Italian men who over-drink are unattractive and lacking in discipline. Most are ostracized. Drunken women, a rare sight in public, are little more than veering objects available to disparaging sexual advances. Alcoholic confusion, for most Italians, is a disabling and dishonoring sign.
The United States sits at the other extreme. College drinking and public embarrassment are grudgingly excused as social rites of passage — even as a rebellion against adult norms no one knows to repudiate otherwise. It’s self-inflicted mischief winked at by miserable adults. Reputation is irrelevant and embarrassment doesn’t count. If problems persist, they can be repaired through pills, therapy, or finger-pointing. Unlike the British, most American collegians are naïve drunks. Neither intellect nor brawn atones for them.
But a wide-eyed approach is absurd: American students have trooped to Italy for decades. Some have stayed on or returned after their programs ended, others have married Italians. Many had wild times along the way — though discos and night spots were never as dominant as now.
Again, the key words are distance and deference. Twenty years ago, students felt far from home because they were. Calls were expensive; letters took 10 days or more. The gap all but forced local advice-taking. Frivolity seemed less inviting.
Now, home, or an aspect of home, is defined by the roaming range of a mobile network. Media chatter about the global village — culture-busting postmodernism — is transformed into a belief that impulses are the same everywhere and unconnected to accountability.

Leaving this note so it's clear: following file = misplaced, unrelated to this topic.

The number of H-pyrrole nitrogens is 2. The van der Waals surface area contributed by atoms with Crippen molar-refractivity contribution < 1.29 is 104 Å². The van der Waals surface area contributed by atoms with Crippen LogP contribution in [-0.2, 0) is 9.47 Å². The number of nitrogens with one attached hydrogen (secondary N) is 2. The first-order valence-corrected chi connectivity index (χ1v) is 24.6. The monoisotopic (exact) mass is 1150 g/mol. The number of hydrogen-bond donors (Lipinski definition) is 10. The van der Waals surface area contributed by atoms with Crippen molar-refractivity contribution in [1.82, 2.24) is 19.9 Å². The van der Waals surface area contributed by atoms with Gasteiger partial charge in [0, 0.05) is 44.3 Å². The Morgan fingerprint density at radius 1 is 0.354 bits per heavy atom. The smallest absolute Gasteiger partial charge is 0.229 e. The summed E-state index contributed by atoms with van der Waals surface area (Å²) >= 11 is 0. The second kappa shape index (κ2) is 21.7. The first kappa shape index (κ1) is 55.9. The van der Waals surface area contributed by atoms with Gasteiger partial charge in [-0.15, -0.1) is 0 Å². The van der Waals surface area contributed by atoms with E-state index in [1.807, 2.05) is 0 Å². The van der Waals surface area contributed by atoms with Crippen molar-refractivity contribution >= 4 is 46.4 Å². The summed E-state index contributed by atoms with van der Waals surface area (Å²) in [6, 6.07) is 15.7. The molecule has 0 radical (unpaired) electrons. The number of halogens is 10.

Another change involves the morphing of boorishness into fashion (step up, Paris Hilton). Previous high school and college rebels often resented cliché and guarded privacy more vigorously. But most students now yearn for conformity, which would superficially liken them to their Italian counterparts.
Alas, a superpower’s confidence is also its educational shallowness. Young Americans are often unable to articulate themselves as well Italians of the same age — in any language. Overall, they’re also less interested in the world at large and more in trying to look good and be liked in the circumscribed world of their own making (or, in the specific case of young men, of looking awful but remaining appropriately detached). Group drinking fuels the fun because it briefly peels away shyness and reticence. To fit in, to join, you must submit to being shamed. Some can’t stop.
A few years ago, former Defense Secretary Donald Rumsfeld lacerated “old Europe” for its unwillingness to support the invasion of Iraq — the French specifically warned of religious insurgency in the aftermath. Still, Rumsfeld’s cute cliché stirred applause at home and helped engender Freedom Fries.
It’s that old Europe (a part of which includes a newer, younger contingent) that struggles with rationalizing vacuously drunken Americans. It differentiates between sex and sensuality, between instant-ness and intelligence. It refutes velocity as a value, disparages “very cool” as a response to movie or song, considers “victims” as the dead, and insists that if someone ridicules warnings to shame themselves for sport, they discard most claims on justification and participate in part with whatever next comes their way.
— Christopher P. Winner’s email address is email@example.com